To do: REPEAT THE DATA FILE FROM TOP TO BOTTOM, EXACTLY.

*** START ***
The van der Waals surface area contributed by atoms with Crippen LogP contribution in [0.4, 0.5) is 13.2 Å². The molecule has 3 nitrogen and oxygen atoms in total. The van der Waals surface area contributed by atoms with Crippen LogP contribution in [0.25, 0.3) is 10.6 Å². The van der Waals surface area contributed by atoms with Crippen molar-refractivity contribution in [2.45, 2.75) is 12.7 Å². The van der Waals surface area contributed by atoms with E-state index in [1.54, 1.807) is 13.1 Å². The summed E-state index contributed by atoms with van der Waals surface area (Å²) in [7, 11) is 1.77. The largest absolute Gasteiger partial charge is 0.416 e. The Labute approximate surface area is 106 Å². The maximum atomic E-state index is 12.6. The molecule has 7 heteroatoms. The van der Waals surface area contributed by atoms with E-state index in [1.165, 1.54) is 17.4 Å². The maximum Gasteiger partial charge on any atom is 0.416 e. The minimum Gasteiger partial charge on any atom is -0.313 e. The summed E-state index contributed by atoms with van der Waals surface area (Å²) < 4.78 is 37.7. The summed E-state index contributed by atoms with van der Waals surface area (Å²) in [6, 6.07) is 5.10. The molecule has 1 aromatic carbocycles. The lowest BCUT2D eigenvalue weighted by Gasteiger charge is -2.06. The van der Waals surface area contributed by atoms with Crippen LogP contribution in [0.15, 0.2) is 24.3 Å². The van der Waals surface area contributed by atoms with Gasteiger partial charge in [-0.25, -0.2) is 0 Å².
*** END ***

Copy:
The van der Waals surface area contributed by atoms with Crippen LogP contribution in [0.4, 0.5) is 13.2 Å². The molecule has 3 nitrogen and oxygen atoms in total. The van der Waals surface area contributed by atoms with Crippen LogP contribution in [0.25, 0.3) is 10.6 Å². The van der Waals surface area contributed by atoms with Crippen molar-refractivity contribution in [2.45, 2.75) is 12.7 Å². The van der Waals surface area contributed by atoms with E-state index in [1.54, 1.807) is 13.1 Å². The summed E-state index contributed by atoms with van der Waals surface area (Å²) in [7, 11) is 1.77. The largest absolute Gasteiger partial charge is 0.416 e. The Labute approximate surface area is 106 Å². The maximum atomic E-state index is 12.6. The molecule has 7 heteroatoms. The van der Waals surface area contributed by atoms with E-state index in [1.165, 1.54) is 17.4 Å². The maximum Gasteiger partial charge on any atom is 0.416 e. The minimum Gasteiger partial charge on any atom is -0.313 e. The summed E-state index contributed by atoms with van der Waals surface area (Å²) < 4.78 is 37.7. The summed E-state index contributed by atoms with van der Waals surface area (Å²) in [6, 6.07) is 5.10. The molecule has 1 aromatic carbocycles. The lowest BCUT2D eigenvalue weighted by Gasteiger charge is -2.06. The van der Waals surface area contributed by atoms with Crippen LogP contribution in [0.15, 0.2) is 24.3 Å². The van der Waals surface area contributed by atoms with Gasteiger partial charge in [-0.25, -0.2) is 0 Å².